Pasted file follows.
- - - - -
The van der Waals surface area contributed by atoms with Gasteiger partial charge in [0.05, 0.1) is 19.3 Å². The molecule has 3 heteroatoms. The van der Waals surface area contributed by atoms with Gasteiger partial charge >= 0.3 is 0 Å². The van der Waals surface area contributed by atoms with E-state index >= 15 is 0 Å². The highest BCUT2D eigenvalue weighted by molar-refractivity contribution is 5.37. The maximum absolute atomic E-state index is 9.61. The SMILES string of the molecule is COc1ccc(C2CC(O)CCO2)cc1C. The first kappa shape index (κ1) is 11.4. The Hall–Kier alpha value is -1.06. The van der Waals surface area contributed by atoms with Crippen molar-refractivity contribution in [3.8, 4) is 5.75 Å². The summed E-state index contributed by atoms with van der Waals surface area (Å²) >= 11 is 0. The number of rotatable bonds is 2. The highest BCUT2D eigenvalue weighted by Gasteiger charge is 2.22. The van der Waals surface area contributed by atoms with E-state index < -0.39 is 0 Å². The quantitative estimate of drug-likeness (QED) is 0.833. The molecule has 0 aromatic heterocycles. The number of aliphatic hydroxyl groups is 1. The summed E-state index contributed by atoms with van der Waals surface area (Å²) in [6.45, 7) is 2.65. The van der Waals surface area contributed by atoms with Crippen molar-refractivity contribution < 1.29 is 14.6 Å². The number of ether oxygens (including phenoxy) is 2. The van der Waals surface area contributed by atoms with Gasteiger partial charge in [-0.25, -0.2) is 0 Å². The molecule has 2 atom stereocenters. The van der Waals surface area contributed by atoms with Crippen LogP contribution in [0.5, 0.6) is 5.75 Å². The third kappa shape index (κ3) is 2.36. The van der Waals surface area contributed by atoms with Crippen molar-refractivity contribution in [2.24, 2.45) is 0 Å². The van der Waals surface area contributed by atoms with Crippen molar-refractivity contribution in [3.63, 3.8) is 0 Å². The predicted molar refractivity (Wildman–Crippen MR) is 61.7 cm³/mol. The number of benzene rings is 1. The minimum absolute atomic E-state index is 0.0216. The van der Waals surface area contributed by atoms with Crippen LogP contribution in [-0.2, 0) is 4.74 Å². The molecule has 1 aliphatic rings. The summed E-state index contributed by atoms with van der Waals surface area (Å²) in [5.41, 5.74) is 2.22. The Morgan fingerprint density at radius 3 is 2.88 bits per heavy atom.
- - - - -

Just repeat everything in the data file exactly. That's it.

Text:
The van der Waals surface area contributed by atoms with Gasteiger partial charge in [0.05, 0.1) is 19.3 Å². The molecule has 3 heteroatoms. The van der Waals surface area contributed by atoms with Gasteiger partial charge >= 0.3 is 0 Å². The van der Waals surface area contributed by atoms with E-state index >= 15 is 0 Å². The highest BCUT2D eigenvalue weighted by molar-refractivity contribution is 5.37. The maximum absolute atomic E-state index is 9.61. The SMILES string of the molecule is COc1ccc(C2CC(O)CCO2)cc1C. The first kappa shape index (κ1) is 11.4. The Hall–Kier alpha value is -1.06. The van der Waals surface area contributed by atoms with Crippen molar-refractivity contribution in [3.8, 4) is 5.75 Å². The summed E-state index contributed by atoms with van der Waals surface area (Å²) >= 11 is 0. The number of rotatable bonds is 2. The highest BCUT2D eigenvalue weighted by Gasteiger charge is 2.22. The van der Waals surface area contributed by atoms with E-state index < -0.39 is 0 Å². The quantitative estimate of drug-likeness (QED) is 0.833. The molecule has 0 aromatic heterocycles. The number of aliphatic hydroxyl groups is 1. The summed E-state index contributed by atoms with van der Waals surface area (Å²) in [6.45, 7) is 2.65. The van der Waals surface area contributed by atoms with Crippen molar-refractivity contribution < 1.29 is 14.6 Å². The number of ether oxygens (including phenoxy) is 2. The van der Waals surface area contributed by atoms with Gasteiger partial charge in [-0.25, -0.2) is 0 Å². The molecule has 2 atom stereocenters. The van der Waals surface area contributed by atoms with Crippen LogP contribution in [0.5, 0.6) is 5.75 Å². The third kappa shape index (κ3) is 2.36. The van der Waals surface area contributed by atoms with Crippen molar-refractivity contribution in [2.24, 2.45) is 0 Å². The van der Waals surface area contributed by atoms with Crippen molar-refractivity contribution in [3.63, 3.8) is 0 Å². The predicted molar refractivity (Wildman–Crippen MR) is 61.7 cm³/mol. The number of benzene rings is 1. The minimum absolute atomic E-state index is 0.0216. The van der Waals surface area contributed by atoms with Crippen LogP contribution in [-0.2, 0) is 4.74 Å². The molecule has 1 aliphatic rings. The summed E-state index contributed by atoms with van der Waals surface area (Å²) in [5.41, 5.74) is 2.22. The Morgan fingerprint density at radius 3 is 2.88 bits per heavy atom.